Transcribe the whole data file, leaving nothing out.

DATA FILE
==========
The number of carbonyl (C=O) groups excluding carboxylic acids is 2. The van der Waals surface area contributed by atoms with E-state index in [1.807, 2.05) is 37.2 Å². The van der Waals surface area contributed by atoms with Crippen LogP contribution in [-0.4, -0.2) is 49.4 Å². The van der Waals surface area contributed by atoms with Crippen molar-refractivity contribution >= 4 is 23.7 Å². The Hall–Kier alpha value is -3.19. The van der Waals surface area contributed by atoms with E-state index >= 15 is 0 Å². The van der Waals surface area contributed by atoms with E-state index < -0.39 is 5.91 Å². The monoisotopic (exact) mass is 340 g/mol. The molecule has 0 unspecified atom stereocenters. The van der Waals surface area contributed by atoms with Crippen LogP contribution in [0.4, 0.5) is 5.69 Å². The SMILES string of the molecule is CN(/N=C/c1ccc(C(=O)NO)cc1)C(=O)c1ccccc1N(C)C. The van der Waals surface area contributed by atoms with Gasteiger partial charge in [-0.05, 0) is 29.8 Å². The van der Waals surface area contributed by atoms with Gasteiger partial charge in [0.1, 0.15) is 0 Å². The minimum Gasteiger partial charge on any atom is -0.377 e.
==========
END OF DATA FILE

The number of carbonyl (C=O) groups excluding carboxylic acids is 2. The van der Waals surface area contributed by atoms with E-state index in [1.807, 2.05) is 37.2 Å². The van der Waals surface area contributed by atoms with Crippen LogP contribution in [-0.4, -0.2) is 49.4 Å². The van der Waals surface area contributed by atoms with Crippen molar-refractivity contribution >= 4 is 23.7 Å². The Hall–Kier alpha value is -3.19. The van der Waals surface area contributed by atoms with E-state index >= 15 is 0 Å². The van der Waals surface area contributed by atoms with E-state index < -0.39 is 5.91 Å². The monoisotopic (exact) mass is 340 g/mol. The molecule has 0 unspecified atom stereocenters. The van der Waals surface area contributed by atoms with Crippen LogP contribution in [0.4, 0.5) is 5.69 Å². The SMILES string of the molecule is CN(/N=C/c1ccc(C(=O)NO)cc1)C(=O)c1ccccc1N(C)C. The van der Waals surface area contributed by atoms with Gasteiger partial charge in [-0.05, 0) is 29.8 Å². The van der Waals surface area contributed by atoms with Gasteiger partial charge in [0.1, 0.15) is 0 Å². The minimum Gasteiger partial charge on any atom is -0.377 e.